Researchers from Rush Medical College in Chicago assessed vitamin A levels in the blood of more than 1,300 HIV-positive women and studied cervical cells for signs of cancer, including HPV. The study found that 15.5 percent of women had too little vitamin A, and 36.5 percent of the women had abnormalities in their cervical cells.

According to the researchers, HIV-positive women with low blood retinol (vitamin A) concentrations were nearly two-thirds more likely to have specific abnormalities in the cervix than women with higher concentrations of the vitamin.


Age Is No Vaccine Against HIV

A new study suggests that 4.5 million American women over 40 engage in behaviors that place them at high risk for HIV transmission.

According to the Centers for Disease Control (CDC), as of 1999, some 78,000 people 50 years of age and older had developed AIDS, approximately 10,000 of whom were over the age of 65. Although people over 50 make up just 10 percent of all AIDS cases, older Americans face unique challenges in terms of treatment and prevention, as well as more complicated disease management due to other health conditions and possible drug interactions.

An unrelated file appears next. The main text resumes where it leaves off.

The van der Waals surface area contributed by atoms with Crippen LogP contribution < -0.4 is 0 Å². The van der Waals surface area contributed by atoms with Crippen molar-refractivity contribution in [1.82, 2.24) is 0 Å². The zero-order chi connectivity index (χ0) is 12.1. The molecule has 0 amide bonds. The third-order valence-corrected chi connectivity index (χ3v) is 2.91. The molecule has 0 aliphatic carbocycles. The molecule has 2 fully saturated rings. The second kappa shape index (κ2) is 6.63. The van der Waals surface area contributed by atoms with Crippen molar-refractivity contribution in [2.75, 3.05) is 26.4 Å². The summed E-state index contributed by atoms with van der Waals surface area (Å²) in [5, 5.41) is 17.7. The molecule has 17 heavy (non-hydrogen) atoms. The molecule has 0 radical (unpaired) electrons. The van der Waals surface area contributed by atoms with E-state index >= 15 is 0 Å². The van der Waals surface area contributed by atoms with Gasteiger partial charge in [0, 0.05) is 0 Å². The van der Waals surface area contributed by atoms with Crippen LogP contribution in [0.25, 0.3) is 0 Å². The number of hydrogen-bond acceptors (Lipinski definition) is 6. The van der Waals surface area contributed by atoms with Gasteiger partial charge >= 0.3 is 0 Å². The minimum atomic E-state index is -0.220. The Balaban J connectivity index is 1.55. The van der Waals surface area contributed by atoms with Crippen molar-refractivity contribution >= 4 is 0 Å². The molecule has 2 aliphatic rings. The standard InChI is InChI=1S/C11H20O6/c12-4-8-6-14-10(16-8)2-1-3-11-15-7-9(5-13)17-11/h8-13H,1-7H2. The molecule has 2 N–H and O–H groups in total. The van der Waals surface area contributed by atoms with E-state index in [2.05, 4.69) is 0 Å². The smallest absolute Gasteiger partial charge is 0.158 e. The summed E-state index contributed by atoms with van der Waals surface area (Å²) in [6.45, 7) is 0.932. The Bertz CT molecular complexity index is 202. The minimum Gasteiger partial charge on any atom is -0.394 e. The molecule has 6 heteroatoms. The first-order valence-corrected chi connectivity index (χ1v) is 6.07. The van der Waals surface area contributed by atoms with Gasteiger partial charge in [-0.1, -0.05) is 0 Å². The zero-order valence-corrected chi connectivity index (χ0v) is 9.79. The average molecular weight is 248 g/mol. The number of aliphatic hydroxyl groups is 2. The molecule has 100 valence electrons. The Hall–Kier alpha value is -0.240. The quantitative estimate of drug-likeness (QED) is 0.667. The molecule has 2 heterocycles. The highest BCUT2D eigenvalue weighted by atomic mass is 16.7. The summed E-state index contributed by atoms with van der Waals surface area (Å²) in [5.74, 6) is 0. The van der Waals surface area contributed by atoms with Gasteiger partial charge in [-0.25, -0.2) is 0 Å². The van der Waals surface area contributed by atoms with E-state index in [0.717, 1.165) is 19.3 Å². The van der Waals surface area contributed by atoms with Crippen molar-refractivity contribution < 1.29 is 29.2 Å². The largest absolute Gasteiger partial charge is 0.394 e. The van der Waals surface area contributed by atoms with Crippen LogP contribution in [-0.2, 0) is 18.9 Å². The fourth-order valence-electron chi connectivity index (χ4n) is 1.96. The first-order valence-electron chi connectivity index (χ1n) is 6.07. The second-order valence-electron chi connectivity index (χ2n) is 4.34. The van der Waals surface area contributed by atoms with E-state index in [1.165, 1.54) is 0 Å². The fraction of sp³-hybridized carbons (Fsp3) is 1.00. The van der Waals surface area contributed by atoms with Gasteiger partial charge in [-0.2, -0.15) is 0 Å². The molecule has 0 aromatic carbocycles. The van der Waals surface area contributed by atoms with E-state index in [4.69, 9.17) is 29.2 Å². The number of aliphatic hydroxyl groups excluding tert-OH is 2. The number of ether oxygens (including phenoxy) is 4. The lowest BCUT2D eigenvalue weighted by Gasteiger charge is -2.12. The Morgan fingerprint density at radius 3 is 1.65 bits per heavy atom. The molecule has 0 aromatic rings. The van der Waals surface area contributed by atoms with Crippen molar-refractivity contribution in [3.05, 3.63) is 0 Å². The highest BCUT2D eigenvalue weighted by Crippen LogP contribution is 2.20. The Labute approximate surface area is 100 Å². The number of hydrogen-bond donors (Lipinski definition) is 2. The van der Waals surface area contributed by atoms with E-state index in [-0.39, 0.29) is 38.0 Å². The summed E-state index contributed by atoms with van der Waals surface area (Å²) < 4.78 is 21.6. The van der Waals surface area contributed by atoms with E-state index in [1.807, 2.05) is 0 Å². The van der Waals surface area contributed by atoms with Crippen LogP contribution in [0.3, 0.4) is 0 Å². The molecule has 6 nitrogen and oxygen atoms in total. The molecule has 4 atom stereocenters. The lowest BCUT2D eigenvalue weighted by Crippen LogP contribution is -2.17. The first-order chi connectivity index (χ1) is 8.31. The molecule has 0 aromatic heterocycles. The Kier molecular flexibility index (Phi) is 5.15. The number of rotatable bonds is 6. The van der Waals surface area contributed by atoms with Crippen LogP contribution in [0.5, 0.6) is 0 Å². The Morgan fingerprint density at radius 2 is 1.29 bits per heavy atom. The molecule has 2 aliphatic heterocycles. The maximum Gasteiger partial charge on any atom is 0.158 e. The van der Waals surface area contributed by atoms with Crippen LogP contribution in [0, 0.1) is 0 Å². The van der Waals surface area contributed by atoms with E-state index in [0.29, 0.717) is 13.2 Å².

Studies indicate that older women know far less about HIV than younger women.


New Tampon Can Test for STDs

Research indicates that a new tampon may be used to test for some sexually transmitted diseases by absorbing fluid in the vagina that can later be tested.

Scientists in South Africa assessed the diagnostic tampon on 1,030 women with no signs of infection. Researchers then reported that the tampon detected 247 cases of the STD Trichomonas vaginalis while the traditional swab method detected just 191 cases. Work on product development continues.


Spill the Wine

Scientists at Northeastern Ohio University College of Medicine have found that a chemical in red wine can block herpes viruses from replicating.